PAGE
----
For example, on my Tumblr I’m known to link to content I’ve produced for Boston.com. On my Twitter, I’m known to post my missives and quick, reactionary thought. On Facebook, I’m known to post photos and links to interesting items I want to share as well as anything I think is funny. On Google+/Pinterest, I’m just sort of around.
All of which brings me to a very important point: Why don’t I post all of these things to my website, which is my public profile for the world? Why give the benefit of my contributions elsewhere first?
I pondered all of this while I was trying to develop a social media posting schedule (yes, I think of these things). It occurred to me that I should post here first, and then elsewhere, and then it occurred to me that it would be labor intensive. Twitter and Facebook are easy because posting to their sites require you to just hit the send button. (Plenty of apps to work with.) WordPress has apps, and solutions I might add, but it still seems too slow of a process, one which I would have to backtrack on.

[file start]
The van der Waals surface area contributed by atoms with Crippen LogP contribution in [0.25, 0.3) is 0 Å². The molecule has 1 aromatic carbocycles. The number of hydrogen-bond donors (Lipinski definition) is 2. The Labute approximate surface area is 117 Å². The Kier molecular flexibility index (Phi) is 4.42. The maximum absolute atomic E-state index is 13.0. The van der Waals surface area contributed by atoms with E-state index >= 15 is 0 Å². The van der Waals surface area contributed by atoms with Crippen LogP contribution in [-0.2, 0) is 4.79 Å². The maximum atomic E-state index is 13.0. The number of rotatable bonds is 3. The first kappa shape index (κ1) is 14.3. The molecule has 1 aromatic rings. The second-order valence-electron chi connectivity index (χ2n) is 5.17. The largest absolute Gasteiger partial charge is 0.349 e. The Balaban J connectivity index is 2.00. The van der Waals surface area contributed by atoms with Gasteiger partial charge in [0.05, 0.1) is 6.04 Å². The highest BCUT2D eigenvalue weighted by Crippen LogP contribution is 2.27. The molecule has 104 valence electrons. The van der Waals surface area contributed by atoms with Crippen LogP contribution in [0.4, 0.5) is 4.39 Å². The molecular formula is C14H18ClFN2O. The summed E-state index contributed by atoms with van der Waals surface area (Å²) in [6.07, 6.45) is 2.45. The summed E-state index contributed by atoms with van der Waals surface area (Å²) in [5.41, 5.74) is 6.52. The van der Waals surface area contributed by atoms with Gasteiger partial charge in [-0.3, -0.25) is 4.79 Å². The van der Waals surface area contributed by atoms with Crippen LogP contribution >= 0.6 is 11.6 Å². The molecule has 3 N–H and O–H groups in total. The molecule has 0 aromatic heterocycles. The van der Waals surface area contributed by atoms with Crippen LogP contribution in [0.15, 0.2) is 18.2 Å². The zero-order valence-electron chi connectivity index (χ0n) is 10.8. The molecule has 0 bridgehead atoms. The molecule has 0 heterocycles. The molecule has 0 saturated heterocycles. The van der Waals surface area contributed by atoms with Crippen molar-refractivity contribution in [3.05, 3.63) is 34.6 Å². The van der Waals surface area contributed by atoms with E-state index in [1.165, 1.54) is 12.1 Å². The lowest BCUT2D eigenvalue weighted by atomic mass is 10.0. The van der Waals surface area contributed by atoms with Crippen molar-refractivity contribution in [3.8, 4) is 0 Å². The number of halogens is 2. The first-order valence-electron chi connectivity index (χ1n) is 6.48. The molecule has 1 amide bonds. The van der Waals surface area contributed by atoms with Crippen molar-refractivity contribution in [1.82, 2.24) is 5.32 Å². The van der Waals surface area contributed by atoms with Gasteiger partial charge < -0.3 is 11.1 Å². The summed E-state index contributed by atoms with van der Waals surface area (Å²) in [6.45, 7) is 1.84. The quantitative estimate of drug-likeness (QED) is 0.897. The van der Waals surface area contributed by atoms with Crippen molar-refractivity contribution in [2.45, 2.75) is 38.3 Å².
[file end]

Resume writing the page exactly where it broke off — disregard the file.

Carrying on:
I’ve seen across the web different ways people handle this, mostly in a news-oriented perspective. Content originates on a site and then is distributed through several channels. Sounds simple enough. But then I’ve seen it the other way. Prominent media blogger Jim Romenesko posts a roundup of his tweets to his blog every day. I could get into that. (He’s also known to post some of the comments he receives on his Facebook page.)
The thing is, it appears that with the ease of use of some platforms, namely Twitter and Facebook, and with the necessity to have a presence on others (the echo chamber known as Google+), there needs to be a mix of both. And for my personal benefit, and those interested in cataloging my online endeavors, this site needs a fresh perspective in regard to how this occurs.
Are there any other thoughts on this out in the world? I’m sure I won’t receive comments here. But on Facebook, I might.